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MSU and nonprofit receive $10.5M to improve internet connectivity in Michigan

Multiple ethernet internet cords connected to an internet router.
Thomas Jensen
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MSU will collaborate with a Michigan-based nonprofit to improve internet access.

A $10.5 million grant from the federal government aims to improve internet access for some of Michigan’s rural communities.

Michigan State University and Ann Arbor-based nonprofit Merit Network received the funding. The money will go towards enhancing broadband internet access in underserved areas.

Nearly 60% of households in Michigan struggle to receive fast internet, according to Merit spokesperson Pierrette Dagg. She says lack of internet access can be tied to poor health outcomes.

"So, lower quality of life, lower health, lower life expectancy, certainly, civic and democratic participation is lower," she said.

Dagg says their plan is to increase connection by using an open access network approach instead of a closed infrastructure environment. In the latter, individual internet service providers use their own lines to provide access.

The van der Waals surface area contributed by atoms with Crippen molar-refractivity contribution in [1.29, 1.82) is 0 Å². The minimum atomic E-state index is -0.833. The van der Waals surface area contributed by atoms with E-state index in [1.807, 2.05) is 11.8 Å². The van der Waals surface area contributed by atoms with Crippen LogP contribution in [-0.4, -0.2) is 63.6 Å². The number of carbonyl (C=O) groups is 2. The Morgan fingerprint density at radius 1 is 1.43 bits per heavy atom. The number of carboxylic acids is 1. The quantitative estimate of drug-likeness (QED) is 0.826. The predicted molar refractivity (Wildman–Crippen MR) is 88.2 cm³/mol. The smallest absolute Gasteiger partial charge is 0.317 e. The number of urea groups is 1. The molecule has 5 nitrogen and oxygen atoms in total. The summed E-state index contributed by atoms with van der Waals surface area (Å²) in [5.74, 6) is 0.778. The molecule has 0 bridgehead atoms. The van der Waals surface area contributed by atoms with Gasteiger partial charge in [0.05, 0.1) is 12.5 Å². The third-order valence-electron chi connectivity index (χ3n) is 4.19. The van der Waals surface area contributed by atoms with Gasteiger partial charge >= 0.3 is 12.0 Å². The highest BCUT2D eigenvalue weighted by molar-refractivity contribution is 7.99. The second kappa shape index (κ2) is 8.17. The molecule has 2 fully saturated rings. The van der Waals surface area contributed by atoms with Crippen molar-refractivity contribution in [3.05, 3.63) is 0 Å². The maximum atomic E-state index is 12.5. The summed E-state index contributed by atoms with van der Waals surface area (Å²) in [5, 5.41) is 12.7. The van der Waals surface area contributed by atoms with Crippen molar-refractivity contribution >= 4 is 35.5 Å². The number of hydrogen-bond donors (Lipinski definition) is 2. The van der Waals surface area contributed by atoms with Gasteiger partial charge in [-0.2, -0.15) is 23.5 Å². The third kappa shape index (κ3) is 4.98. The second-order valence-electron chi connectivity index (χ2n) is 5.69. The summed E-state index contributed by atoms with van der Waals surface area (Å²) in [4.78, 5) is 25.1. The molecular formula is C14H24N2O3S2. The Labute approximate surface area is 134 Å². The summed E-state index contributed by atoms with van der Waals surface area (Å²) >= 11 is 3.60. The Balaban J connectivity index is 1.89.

“Whereas an open access network model, there was one place to connect to, so there'd be like one road and then multiple internet service providers can use that same existing infrastructure," she added.

The funds from the project come from the National Telecommunications and Information Administration's Broadband Infrastructure Program.

Melissa Woo, Executive Vice President for Administration and Chief Information officer at MSU, says the program allows marginalized communities to be better connected.

“This solution enables equal and open access to broadband services to all Michiganders and can be leveraged to deliver education, healthcare and employment services.”

The project is expected to be completed in the next year.

As WKAR's Bilingual Latinx Stories Reporter, Michelle reports in both English and Spanish on stories affecting Michigan's Latinx community.
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